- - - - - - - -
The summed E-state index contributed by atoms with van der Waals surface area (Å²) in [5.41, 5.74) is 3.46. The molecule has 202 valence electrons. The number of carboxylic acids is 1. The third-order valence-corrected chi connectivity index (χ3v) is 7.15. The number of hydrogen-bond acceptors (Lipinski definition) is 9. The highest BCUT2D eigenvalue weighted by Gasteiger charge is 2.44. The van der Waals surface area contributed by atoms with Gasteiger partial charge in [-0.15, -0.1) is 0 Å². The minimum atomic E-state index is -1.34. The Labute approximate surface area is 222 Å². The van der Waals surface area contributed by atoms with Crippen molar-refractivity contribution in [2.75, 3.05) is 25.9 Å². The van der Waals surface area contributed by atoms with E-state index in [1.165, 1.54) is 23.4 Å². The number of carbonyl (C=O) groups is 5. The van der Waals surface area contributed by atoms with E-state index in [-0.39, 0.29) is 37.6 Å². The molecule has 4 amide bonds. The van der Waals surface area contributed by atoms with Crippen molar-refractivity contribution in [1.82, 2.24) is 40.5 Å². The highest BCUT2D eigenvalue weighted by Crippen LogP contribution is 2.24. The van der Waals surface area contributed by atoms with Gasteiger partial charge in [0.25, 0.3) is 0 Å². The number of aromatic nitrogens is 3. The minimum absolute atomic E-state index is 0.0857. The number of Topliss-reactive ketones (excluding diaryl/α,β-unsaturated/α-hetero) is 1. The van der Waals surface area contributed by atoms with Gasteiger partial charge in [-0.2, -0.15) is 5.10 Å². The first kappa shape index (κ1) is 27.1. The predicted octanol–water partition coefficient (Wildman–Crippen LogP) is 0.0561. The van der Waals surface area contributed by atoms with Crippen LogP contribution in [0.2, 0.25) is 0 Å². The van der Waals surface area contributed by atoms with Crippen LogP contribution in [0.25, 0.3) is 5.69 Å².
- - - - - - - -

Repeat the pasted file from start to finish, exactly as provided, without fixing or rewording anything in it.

The summed E-state index contributed by atoms with van der Waals surface area (Å²) in [5.41, 5.74) is 3.46. The molecule has 202 valence electrons. The number of carboxylic acids is 1. The third-order valence-corrected chi connectivity index (χ3v) is 7.15. The number of hydrogen-bond acceptors (Lipinski definition) is 9. The highest BCUT2D eigenvalue weighted by Gasteiger charge is 2.44. The van der Waals surface area contributed by atoms with Gasteiger partial charge in [-0.15, -0.1) is 0 Å². The minimum atomic E-state index is -1.34. The Labute approximate surface area is 222 Å². The van der Waals surface area contributed by atoms with Crippen molar-refractivity contribution in [2.75, 3.05) is 25.9 Å². The van der Waals surface area contributed by atoms with E-state index in [1.165, 1.54) is 23.4 Å². The number of carbonyl (C=O) groups is 5. The van der Waals surface area contributed by atoms with E-state index in [-0.39, 0.29) is 37.6 Å². The molecule has 4 amide bonds. The van der Waals surface area contributed by atoms with Crippen molar-refractivity contribution in [1.82, 2.24) is 40.5 Å². The highest BCUT2D eigenvalue weighted by Crippen LogP contribution is 2.24. The van der Waals surface area contributed by atoms with Gasteiger partial charge in [0.25, 0.3) is 0 Å². The number of aromatic nitrogens is 3. The minimum absolute atomic E-state index is 0.0857. The number of Topliss-reactive ketones (excluding diaryl/α,β-unsaturated/α-hetero) is 1. The van der Waals surface area contributed by atoms with Gasteiger partial charge in [-0.2, -0.15) is 5.10 Å². The first kappa shape index (κ1) is 27.1. The predicted octanol–water partition coefficient (Wildman–Crippen LogP) is 0.0561. The van der Waals surface area contributed by atoms with Crippen LogP contribution in [0.2, 0.25) is 0 Å². The van der Waals surface area contributed by atoms with Crippen LogP contribution in [0.25, 0.3) is 5.69 Å².